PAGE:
Welcome to Sohaila, a new restaurant attached to the Fat Macy’s programme: a social enterprise that offers training and support to young Londoners living in temporary accommodation.
So in fact, you’re going to be eating them into house and home.
After two years of change and uncertainty, Sohaila finally opened its doors properly in January 2022. “It’s starting to feel like a real place, now,” smiles co-founder Nathalie Moukarzel, who set up the business six years ago with Meg Doherty.
The programme has already helped 30 people save up the deposits they need to secure rented accommodation, as well as empowering them with qualifications and experience to pursue a career in hospitality, or transferable skills that they can take elsewhere. “We always say to people you’re here, you’re working in a hospitality environment, and we’re here to give you skills and help you understand if it’s something you enjoy, but it isn’t necessarily a programme designed so that you graduate and go and work in the hospitality sector,” Nathalie explains. Most people do go on to continue careers in hospitality, having discovered a passion for the work, and they’re able to move into permanent positions easily thanks to the foundation’s connections with other restaurants and catering companies. But equally, Nathalie explains, many people come into the programme with a background in other areas like law or HR, and the charity team supports them individually in finding placements to help them carve their own path.
Candidates are found by Fat Macy’s outreach officers, who work hand-in-hand with hostels to approach people who might be interested. They then come in for a taster session, followed by training days, and work to gain food hygiene qualifications before joining the catering team for the 200 hour-long programme. Having operated till now mostly as a catering business and pop-up supperclub, opening Sohaila is an important evolution that allows the foundation to offer more consistent hours to their trainees.
The restaurant itself sits on that busy stretch on the fringes of both Shoreditch and Liverpool Street. Outside, there’s roaring traffic, but inside is a perfect oasis humming with Lebanese pop music. At the front is a bottleshop with an entirely biodynamic stock of wines, while up on the mezzanine level behind is a gentle, cosy nook of whitewashed brick, Ercol furniture, and an electric blue wall, punctuated by an old door the team salvaged from downstairs – a relic of the building’s former life as a pub. Coming soon will be a gallery of bespoke artwork created by Kingston University art students, in response to the Fat Macy’s mission and ethos.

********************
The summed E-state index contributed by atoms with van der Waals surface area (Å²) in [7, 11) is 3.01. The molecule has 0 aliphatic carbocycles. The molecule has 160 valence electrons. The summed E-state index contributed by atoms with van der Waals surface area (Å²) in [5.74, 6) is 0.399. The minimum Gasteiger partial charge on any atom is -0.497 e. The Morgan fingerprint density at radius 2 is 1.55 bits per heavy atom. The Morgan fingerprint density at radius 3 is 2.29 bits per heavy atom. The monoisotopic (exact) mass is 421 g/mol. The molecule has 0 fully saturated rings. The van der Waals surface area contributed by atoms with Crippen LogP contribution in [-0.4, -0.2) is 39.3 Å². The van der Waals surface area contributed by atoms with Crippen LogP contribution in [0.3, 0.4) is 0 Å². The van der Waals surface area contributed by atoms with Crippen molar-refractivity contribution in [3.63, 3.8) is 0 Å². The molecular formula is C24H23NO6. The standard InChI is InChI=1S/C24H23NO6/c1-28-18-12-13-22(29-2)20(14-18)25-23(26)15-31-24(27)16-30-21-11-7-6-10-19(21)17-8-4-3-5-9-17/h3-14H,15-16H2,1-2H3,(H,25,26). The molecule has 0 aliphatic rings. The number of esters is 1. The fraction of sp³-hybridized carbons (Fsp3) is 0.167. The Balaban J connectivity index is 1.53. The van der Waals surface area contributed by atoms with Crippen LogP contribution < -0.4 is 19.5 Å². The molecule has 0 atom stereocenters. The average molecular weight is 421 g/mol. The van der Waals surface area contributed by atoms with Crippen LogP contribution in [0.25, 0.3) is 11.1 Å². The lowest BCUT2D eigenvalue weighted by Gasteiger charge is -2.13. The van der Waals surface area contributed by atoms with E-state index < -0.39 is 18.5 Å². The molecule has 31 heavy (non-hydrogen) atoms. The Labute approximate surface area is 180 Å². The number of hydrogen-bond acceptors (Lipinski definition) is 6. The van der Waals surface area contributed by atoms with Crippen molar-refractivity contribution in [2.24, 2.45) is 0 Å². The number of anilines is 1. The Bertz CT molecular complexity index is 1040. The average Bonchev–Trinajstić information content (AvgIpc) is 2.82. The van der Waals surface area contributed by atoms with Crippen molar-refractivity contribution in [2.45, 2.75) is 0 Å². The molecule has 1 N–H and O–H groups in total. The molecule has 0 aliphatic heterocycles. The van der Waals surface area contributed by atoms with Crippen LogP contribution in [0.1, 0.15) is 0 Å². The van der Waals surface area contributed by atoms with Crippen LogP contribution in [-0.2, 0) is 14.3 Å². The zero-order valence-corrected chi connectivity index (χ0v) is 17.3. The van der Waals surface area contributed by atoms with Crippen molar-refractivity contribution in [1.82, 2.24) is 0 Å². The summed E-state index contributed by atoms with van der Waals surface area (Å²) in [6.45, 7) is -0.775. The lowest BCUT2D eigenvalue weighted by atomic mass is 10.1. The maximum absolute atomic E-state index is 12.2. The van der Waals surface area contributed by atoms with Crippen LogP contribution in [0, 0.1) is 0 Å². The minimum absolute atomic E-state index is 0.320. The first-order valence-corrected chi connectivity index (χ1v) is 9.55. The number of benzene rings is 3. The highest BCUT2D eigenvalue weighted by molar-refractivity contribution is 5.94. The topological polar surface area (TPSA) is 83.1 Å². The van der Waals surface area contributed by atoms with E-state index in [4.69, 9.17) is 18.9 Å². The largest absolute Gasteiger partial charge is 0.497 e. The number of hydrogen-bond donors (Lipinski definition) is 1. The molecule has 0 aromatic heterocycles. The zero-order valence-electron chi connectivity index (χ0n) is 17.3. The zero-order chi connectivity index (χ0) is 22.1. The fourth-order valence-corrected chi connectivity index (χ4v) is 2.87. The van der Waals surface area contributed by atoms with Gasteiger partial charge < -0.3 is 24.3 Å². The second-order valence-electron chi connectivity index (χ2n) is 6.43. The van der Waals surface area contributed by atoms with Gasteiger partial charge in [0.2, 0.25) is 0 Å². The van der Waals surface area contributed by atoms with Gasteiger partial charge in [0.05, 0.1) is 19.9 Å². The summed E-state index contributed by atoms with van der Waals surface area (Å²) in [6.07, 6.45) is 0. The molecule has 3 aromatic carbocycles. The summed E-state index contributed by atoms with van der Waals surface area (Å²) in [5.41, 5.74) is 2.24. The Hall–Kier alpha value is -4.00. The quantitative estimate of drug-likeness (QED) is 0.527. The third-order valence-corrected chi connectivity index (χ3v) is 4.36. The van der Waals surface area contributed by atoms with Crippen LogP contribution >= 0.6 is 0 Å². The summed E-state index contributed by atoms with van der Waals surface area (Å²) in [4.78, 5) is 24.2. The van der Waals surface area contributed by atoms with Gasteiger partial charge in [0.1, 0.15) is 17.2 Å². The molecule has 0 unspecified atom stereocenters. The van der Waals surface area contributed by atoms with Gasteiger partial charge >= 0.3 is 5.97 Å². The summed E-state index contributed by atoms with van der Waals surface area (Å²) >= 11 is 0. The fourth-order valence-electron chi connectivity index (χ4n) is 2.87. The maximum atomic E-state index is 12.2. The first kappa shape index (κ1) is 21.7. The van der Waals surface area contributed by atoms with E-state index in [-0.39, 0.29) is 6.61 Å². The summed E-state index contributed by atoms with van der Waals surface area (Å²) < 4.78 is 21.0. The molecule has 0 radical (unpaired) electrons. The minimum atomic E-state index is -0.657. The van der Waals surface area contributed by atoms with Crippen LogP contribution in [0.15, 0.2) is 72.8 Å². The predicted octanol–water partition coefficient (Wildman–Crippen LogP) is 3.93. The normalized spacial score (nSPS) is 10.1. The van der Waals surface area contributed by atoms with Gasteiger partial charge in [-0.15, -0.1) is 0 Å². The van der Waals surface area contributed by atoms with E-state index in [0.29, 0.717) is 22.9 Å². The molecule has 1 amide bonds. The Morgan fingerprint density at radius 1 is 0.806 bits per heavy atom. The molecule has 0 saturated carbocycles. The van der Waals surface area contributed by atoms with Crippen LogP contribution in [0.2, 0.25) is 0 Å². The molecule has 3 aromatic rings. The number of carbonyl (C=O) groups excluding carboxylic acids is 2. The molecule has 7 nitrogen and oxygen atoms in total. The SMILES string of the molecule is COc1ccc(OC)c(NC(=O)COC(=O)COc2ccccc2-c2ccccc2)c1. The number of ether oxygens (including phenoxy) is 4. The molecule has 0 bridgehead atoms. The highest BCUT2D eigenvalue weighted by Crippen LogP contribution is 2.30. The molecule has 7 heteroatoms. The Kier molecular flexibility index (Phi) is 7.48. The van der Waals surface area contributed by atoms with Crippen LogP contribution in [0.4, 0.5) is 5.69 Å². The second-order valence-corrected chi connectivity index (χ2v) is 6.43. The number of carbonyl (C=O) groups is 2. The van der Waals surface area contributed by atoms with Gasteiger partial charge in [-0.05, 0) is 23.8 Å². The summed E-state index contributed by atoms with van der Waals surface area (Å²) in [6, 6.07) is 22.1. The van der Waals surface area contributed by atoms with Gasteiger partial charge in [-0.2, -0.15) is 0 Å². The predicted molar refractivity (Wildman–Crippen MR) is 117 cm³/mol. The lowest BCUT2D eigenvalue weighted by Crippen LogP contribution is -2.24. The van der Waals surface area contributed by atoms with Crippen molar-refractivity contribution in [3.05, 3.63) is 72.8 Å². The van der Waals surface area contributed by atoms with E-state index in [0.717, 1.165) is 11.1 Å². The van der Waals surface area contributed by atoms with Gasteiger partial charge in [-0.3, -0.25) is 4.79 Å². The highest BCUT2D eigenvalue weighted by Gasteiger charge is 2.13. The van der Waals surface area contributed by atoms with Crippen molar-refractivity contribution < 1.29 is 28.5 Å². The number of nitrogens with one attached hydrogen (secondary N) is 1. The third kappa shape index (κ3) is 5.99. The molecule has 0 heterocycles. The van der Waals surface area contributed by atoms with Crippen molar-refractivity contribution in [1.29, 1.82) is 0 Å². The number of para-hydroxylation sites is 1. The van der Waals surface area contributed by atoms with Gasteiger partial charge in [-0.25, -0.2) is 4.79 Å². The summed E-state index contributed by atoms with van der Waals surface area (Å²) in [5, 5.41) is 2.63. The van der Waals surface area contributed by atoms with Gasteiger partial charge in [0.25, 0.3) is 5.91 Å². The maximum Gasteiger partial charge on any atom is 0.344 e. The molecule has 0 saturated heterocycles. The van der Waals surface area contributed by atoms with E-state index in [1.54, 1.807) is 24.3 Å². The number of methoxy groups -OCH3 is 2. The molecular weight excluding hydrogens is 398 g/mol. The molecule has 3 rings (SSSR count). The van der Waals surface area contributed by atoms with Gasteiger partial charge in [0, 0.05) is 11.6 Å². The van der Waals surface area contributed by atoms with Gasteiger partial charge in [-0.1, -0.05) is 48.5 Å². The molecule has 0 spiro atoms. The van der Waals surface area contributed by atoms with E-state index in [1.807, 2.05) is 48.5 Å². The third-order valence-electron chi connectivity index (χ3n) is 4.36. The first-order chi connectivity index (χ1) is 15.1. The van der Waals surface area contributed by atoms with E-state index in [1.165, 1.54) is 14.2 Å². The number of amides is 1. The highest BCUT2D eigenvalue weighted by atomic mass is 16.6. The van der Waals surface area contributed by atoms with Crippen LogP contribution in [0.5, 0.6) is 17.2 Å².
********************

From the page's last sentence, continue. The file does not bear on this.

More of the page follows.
Sohaila is named after Nathalie’s grandmother, with the Lebanese menu designed around the kinds of recipes she loves to cook. “When we first started working with people in hostels, we were looking at food that was easy to make,” Nathalie says. Dishes like hummus and labneh are easy to teach those who haven’t had much experience cooking before, and use relatively inexpensive ingredients. “It’s beautiful, because it’s a lovely way to describe, discuss and explore new tastes, flavours and textures together.”
This sense of ‘meal-sharing’ was really important to the team. “We’re working with people who are feeling quite isolated,” she adds. “You can make them and share them with people around you, so that was really important too.”
And they’re delicious – there’s bold morsels of salted cod between cool slivers of marinda tomato, olive and red onion; crisp buns topped with smooth labneh and anchovies; steaming bowls of cockles and cinnamon-laced maftoul (giant couscous); slow-cooked aubergine maghmour (like a smoky moussaka) with green pilaf; mezze platters loaded with pickles, warm flatbread and house-made dips. It’s a place to bring the whole team after work, or get a group of friends together, and indulge in a real feast.
Downstairs is where the place comes alive in the evenings; a wine bar with dusty pink walls adorned by vintage Lebanese travel posters. It’s also where they conduct regular wine tastings with sommelier Alex, who’s heading up a new side of the programme teaching trainees about natural wines.
So what’s next for Fat Macy’s? The team are hoping to continue growing the catering side of things, with its own dedicated kitchen, and move more into wholesale, supplying products made by staff to independent groceries and online businesses, which also offers more hours to those taking part in the programme. But in the meantime, they’re focussing on pouring their love and attention into Sohaila.
And it shows.
NOTE: To book a table at Sohaila, or find out more, head HERE. You can also find out more about the Fat Macy’s programme right HERE.
Sohaila | 232 Shoreditch High Street, London E1 6PJ
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